In December 2017, Monica Norley implemented her 3rd assignment in Senegal, training two groups of women in soap production. The groups have already reported improvement in their skills related to soap production, business planning and management, and safety measures. Our F2F Senegal staff are impressed with Monica’s great patience, understanding, humbleness and ease to work with. In addition, because of Monica, the staff have developed a passion for soap making. Monica shares her experience as an F2F volunteer.
Why did you want to volunteer?
Volunteering is something I have done for years ever since being a Peace Corps Volunteer working in the area of small business development in Guatemala in 1995-97. Since then, in one form or another, I have been involved in international development, namely women’s economic empowerment and fair trade. Honestly, this kind of work is my passion and I definitely plan on volunteering for these types of assignments for as long as I am able to.
What was the highlight of your most recent volunteer assignment abroad?
I can easily say that the highlight of working with Winrock Senegal this past year has been the relationship I have forged with the women of COFLEC, particularly the newest soap making arm of the cooperative. Never before have I met such a motivated, smart, attentive, harmonious group. Everything about our training seemed perfect and it just flowed. I bonded very quickly with them. Their commitment to their local community and other women is impressive. After our first soap making training in June, they went on to train further 70+ women, growing the group to nearly 100 members. We established a natural range of soap for them made from palm kernel oil, shea butter and other locally-available agricultural inputs such as hibiscus, peppermint leaf and dried orange peel (to serve as natural colorants and exfoliants). The quality of soap they are now making is superb and they have retained virtually every bit of knowledge I shared with them. Their future is bright if they maintain their momentum!
What made your Winrock volunteer trip distinctive?
I was fortunate to be assigned to Senegal on three occasions in 2017 and to work mainly with one group. I haven’t been able to have that sort of continuity with any other assignment before. It really makes a difference when you are able to foster a relationship with a group of people, gauge their progress, get to know their needs and challenges and hopefully, be able to ensure a much larger, beneficial long-term impact.
How does your experience affect your worldview?
I feel it is extremely important, especially in current times, to keep abreast of what is going on in the world, continually stretching one’s mind and keeping one’s fingers on the pulse globally. I wouldn’t want to imagine my life without these experiences as my worldview would indeed be so much smaller and limited. The vast differences in culture, language, landscape, traditions, attitudes, etc., have only served to enrich my life, especially when we live in a time of such political and social upheaval. These trips always help me in my quest to approach every person, situation or conversation with empathy, understanding and hopefully, a broader perspective. I also believe strongly that we are far less judgmental when we actually get out into the world and experience as much as we can of it.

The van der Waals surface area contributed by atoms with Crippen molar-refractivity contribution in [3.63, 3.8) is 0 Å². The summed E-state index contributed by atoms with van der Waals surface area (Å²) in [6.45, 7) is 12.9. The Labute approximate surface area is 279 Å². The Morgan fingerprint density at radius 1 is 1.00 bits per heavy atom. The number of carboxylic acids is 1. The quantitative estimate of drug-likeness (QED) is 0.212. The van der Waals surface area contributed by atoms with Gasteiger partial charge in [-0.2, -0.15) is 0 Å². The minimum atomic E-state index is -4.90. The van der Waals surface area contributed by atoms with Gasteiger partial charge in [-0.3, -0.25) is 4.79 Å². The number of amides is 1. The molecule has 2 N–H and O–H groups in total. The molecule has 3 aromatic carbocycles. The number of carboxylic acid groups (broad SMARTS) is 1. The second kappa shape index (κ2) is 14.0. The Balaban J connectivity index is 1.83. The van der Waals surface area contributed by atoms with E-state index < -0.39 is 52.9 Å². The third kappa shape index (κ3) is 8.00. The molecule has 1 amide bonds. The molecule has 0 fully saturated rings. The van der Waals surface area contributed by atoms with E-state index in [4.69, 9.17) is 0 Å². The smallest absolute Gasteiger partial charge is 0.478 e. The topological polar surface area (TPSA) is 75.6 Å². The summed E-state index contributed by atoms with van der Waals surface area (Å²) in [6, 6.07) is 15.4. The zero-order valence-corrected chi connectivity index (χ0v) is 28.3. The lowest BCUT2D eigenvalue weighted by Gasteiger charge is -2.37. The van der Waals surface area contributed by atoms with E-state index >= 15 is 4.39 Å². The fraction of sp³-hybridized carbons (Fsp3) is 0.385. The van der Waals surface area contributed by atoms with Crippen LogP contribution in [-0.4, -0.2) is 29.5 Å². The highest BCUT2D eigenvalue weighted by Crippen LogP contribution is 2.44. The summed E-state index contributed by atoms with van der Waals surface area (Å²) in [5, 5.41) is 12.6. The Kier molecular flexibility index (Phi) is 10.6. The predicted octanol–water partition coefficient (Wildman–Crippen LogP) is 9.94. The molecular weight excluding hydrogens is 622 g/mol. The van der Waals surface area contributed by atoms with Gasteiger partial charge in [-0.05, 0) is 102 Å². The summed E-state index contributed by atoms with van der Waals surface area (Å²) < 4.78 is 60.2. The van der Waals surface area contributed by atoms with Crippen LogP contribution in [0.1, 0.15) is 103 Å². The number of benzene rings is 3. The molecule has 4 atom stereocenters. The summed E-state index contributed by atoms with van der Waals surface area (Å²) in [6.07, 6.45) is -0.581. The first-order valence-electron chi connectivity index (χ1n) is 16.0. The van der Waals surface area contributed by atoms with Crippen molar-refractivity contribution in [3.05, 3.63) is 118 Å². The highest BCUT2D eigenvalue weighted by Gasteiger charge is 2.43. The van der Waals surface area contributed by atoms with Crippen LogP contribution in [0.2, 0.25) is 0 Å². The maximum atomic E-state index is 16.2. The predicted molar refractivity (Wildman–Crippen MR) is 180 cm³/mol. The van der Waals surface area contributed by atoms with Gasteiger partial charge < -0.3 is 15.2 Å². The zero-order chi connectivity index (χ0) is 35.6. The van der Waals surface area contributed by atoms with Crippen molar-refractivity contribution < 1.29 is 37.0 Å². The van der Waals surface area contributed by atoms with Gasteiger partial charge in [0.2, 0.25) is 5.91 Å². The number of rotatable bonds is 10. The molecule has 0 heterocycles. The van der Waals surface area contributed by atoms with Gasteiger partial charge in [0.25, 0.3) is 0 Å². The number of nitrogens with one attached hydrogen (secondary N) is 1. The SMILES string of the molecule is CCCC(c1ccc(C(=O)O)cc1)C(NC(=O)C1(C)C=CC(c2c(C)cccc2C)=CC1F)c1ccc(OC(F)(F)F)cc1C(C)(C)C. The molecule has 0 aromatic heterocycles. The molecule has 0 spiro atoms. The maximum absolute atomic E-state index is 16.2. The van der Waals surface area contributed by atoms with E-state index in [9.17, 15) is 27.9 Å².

What advice would you give a new volunteer?
The advice I would give a new volunteer is to just jump in and do it! Try not to get too overwhelmed or nervous about an assignment and instead, just trust your own skills and knowledge and embrace the adventure. Also, things don’t always operate on the same time scale or expectations as back home so be flexible and gentle with yourself as well as the groups you work with. For example, you may have spent hours preparing a beautiful PowerPoint presentation (I’ve been there), only to arrive and find no electricity, internet or way to use it. So be creative and prepared to scale things back to basics if you have to. I guess my Peace Corps experience taught me that lesson long ago!
How have your assignments made a difference in your own life?/Has your assignment caused you to do anything differently once you returned?
My assignments have definitely made a difference in my own life. I live a simple, minimalist existence on an old Dutch barge in the UK and when I return home, I am always much more keenly aware of how much I consume, materialism, commercialism and the vast opportunities around me. Every trip is a cause for reflection. I honestly often hibernate a bit after I return as sometimes I find it difficult to jump back into society at home.
Why should people consider volunteering?
I strongly believe that a life of service gives us joy and many rewards. Volunteering is a win-win situation for all. When we give, it often comes back to us tenfold. I have always come away from every volunteer assignment feeling perhaps that I have gained more from the experience than anyone else has from me. I think everyone should volunteer from time to time. You might teach someone something or open their eyes to something they are hungry to learn about but believe me, it all comes back.